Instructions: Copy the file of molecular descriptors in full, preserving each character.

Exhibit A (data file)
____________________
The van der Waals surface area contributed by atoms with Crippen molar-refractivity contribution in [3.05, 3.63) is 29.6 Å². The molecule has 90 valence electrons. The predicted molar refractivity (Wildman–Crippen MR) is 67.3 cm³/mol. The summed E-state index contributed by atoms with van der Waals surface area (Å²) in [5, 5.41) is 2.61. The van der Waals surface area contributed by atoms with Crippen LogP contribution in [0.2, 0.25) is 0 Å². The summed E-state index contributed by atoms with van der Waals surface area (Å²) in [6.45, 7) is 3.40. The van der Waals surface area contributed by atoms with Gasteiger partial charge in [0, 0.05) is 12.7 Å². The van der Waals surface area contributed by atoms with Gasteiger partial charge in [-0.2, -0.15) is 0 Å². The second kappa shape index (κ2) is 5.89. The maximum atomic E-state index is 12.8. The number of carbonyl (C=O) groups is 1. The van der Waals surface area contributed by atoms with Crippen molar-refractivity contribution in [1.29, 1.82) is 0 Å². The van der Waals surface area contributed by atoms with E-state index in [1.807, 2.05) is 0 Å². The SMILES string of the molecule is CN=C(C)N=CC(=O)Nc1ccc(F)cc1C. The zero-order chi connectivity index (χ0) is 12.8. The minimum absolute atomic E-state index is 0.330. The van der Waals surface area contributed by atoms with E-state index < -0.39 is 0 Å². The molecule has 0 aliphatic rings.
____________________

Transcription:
The van der Waals surface area contributed by atoms with Crippen molar-refractivity contribution in [3.05, 3.63) is 29.6 Å². The molecule has 90 valence electrons. The predicted molar refractivity (Wildman–Crippen MR) is 67.3 cm³/mol. The summed E-state index contributed by atoms with van der Waals surface area (Å²) in [5, 5.41) is 2.61. The van der Waals surface area contributed by atoms with Crippen LogP contribution in [0.2, 0.25) is 0 Å². The summed E-state index contributed by atoms with van der Waals surface area (Å²) in [6.45, 7) is 3.40. The van der Waals surface area contributed by atoms with Gasteiger partial charge in [0, 0.05) is 12.7 Å². The van der Waals surface area contributed by atoms with Gasteiger partial charge in [-0.2, -0.15) is 0 Å². The second kappa shape index (κ2) is 5.89. The maximum atomic E-state index is 12.8. The number of carbonyl (C=O) groups is 1. The van der Waals surface area contributed by atoms with Crippen molar-refractivity contribution in [1.29, 1.82) is 0 Å². The van der Waals surface area contributed by atoms with E-state index in [1.807, 2.05) is 0 Å². The SMILES string of the molecule is CN=C(C)N=CC(=O)Nc1ccc(F)cc1C. The zero-order chi connectivity index (χ0) is 12.8. The minimum absolute atomic E-state index is 0.330. The van der Waals surface area contributed by atoms with E-state index < -0.39 is 0 Å². The molecule has 0 aliphatic rings.